4) What percent of the firm’s work is for community associations? Does the firm specialize in reserve studies or is it working for community associations as a sideline business? If not, they may not be able to take cost saving success stories from other communities and apply them to your association.
5) What is the size of staff involved in the assignment? What is the background of the individual inspecting the association? Will others in the firm be involved? Does the firm have a strong quality control system in place? Will the principals of the firm be involved in the analysis, review, etc.?
6) Does the firm use full-time employees only, subcontract engineering or accounting services, or is it part of a loose affiliation with other firms spread throughout the United States? This question can speak volumes about the expertise of the firm and its individuals.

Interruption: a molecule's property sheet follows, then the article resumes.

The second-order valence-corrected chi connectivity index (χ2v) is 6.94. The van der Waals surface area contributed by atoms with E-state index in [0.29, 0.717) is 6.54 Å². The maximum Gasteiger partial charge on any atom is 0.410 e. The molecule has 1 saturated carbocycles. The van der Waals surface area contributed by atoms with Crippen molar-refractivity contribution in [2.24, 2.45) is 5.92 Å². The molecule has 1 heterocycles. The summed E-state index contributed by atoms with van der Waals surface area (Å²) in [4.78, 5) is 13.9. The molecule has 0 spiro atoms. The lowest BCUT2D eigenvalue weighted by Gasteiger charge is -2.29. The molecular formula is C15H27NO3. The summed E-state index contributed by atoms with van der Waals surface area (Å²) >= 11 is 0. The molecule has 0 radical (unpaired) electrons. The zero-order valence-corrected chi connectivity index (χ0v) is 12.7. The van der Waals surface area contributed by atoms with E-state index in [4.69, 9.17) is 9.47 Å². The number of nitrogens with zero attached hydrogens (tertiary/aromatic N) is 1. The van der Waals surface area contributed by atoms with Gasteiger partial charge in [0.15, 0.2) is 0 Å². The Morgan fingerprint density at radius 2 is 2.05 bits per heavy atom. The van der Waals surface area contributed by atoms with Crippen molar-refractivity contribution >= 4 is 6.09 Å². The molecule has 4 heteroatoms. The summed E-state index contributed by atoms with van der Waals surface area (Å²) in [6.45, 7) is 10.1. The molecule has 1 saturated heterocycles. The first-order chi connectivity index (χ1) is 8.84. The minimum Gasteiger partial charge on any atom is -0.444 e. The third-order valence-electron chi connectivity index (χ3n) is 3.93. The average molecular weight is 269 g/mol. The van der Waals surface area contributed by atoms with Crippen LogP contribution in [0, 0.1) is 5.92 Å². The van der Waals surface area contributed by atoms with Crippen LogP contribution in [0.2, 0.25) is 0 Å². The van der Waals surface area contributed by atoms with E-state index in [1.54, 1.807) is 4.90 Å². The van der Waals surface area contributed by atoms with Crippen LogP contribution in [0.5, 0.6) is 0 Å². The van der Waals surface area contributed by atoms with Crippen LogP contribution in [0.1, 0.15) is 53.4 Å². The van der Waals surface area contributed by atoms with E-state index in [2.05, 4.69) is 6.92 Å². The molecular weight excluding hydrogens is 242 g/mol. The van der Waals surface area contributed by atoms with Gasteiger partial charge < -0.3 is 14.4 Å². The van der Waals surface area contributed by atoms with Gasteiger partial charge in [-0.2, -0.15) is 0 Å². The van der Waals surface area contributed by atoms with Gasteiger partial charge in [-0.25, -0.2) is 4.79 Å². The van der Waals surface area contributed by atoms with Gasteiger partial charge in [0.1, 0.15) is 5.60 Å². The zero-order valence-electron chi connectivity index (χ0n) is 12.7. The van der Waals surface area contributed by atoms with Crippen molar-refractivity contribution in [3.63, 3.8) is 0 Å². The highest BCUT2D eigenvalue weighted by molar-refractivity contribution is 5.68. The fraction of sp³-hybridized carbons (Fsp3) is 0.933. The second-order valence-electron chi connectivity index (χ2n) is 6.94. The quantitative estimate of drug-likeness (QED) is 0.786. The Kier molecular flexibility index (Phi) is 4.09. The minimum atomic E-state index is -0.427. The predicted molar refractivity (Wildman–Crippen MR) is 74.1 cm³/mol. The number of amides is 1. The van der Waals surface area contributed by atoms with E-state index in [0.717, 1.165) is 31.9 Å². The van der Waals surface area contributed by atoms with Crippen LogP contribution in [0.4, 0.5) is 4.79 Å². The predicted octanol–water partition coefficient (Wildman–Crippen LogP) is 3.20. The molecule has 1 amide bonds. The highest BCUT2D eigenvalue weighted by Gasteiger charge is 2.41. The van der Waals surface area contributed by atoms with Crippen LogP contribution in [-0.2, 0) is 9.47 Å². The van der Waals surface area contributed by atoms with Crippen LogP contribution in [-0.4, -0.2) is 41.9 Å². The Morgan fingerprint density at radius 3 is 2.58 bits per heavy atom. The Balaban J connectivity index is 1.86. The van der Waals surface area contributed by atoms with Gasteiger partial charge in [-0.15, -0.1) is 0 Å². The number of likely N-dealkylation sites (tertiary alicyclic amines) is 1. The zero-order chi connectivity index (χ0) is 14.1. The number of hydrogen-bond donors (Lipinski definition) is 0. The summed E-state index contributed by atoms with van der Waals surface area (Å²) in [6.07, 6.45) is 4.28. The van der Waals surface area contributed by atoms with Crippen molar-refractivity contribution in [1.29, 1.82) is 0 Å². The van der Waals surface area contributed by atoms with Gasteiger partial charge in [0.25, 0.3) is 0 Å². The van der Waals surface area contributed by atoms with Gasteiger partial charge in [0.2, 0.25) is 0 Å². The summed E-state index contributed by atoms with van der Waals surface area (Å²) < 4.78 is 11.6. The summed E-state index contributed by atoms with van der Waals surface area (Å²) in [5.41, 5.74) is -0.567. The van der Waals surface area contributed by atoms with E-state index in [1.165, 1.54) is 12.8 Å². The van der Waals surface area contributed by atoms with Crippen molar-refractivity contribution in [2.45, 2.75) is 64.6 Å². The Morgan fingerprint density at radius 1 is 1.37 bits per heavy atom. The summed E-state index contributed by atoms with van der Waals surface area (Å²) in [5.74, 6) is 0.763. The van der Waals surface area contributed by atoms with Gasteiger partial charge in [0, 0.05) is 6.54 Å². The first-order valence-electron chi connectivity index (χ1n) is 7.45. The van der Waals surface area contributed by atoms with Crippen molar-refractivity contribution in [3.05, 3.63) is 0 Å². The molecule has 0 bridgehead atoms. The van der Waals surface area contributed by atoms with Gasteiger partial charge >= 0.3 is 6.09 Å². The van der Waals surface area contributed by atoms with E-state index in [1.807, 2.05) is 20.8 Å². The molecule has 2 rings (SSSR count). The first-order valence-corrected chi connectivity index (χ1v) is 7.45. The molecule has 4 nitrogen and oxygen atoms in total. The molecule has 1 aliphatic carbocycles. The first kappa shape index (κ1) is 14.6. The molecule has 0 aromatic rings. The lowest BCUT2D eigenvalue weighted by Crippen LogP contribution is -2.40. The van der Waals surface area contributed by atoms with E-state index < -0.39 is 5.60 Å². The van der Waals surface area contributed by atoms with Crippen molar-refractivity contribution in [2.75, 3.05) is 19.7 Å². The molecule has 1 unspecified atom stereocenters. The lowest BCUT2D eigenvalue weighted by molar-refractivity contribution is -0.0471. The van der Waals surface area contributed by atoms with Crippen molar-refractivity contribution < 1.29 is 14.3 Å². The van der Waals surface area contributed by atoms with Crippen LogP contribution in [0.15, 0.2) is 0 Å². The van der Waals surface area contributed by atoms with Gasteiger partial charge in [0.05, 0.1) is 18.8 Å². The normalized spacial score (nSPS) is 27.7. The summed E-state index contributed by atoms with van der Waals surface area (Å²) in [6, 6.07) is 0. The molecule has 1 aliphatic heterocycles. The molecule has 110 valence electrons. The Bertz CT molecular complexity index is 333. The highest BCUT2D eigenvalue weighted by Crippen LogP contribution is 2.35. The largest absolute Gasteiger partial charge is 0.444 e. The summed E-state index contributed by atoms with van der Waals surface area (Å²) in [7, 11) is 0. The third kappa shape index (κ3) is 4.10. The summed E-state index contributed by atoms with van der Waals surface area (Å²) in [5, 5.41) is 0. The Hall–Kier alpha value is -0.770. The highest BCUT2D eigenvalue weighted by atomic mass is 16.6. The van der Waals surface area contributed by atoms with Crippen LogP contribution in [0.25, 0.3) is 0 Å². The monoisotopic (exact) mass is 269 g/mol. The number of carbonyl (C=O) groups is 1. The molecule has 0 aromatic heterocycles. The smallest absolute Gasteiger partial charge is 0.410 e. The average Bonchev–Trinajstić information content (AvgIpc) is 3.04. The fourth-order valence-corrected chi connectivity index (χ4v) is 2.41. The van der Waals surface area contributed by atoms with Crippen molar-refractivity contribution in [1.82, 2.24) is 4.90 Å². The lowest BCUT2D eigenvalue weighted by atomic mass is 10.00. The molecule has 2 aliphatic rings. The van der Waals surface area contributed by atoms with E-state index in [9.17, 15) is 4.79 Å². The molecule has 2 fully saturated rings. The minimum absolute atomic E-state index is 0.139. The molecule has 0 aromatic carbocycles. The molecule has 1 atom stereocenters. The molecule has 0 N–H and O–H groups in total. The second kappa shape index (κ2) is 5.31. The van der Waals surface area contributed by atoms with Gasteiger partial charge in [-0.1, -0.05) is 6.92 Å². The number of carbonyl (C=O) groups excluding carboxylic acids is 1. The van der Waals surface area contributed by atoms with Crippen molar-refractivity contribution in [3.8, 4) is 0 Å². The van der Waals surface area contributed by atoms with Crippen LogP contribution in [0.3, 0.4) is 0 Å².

7) Which method do you use for funding reserves? Of the two methods, cash flow and component, APRA and CAI both endorse the cash flow method, which should determine minimum but stable levels of funding over the term of the analysis.
8) What is your basis for replacement costs of the common elements? Databases purchased from national companies, contractors, manufacturers, internal database information, etc.
9) Do the reports comply with the AICPA Audit Guide and relevant state statutes?
10) Are many Reserve Study references provided that are either of similar properties or in close proximity to home or both? Call references. They often can shed much light on their likes and dislikes with the firm.
The dangers of not funding or under-funding reserves cannot be overestimated. Virtually every property manager can speak of instances where association boards were faced with unpopular and/or difficult choices such as special assessments or obtaining bank loans in order to maintain the common elements for which they are responsible. Board members are fiduciaries of their Association, just as corporate board members are fiduciaries of their companies.
A professional Reserve Study is an accurate long range strategic plan that is essential for an association’s success. Besides, it just makes good business sense.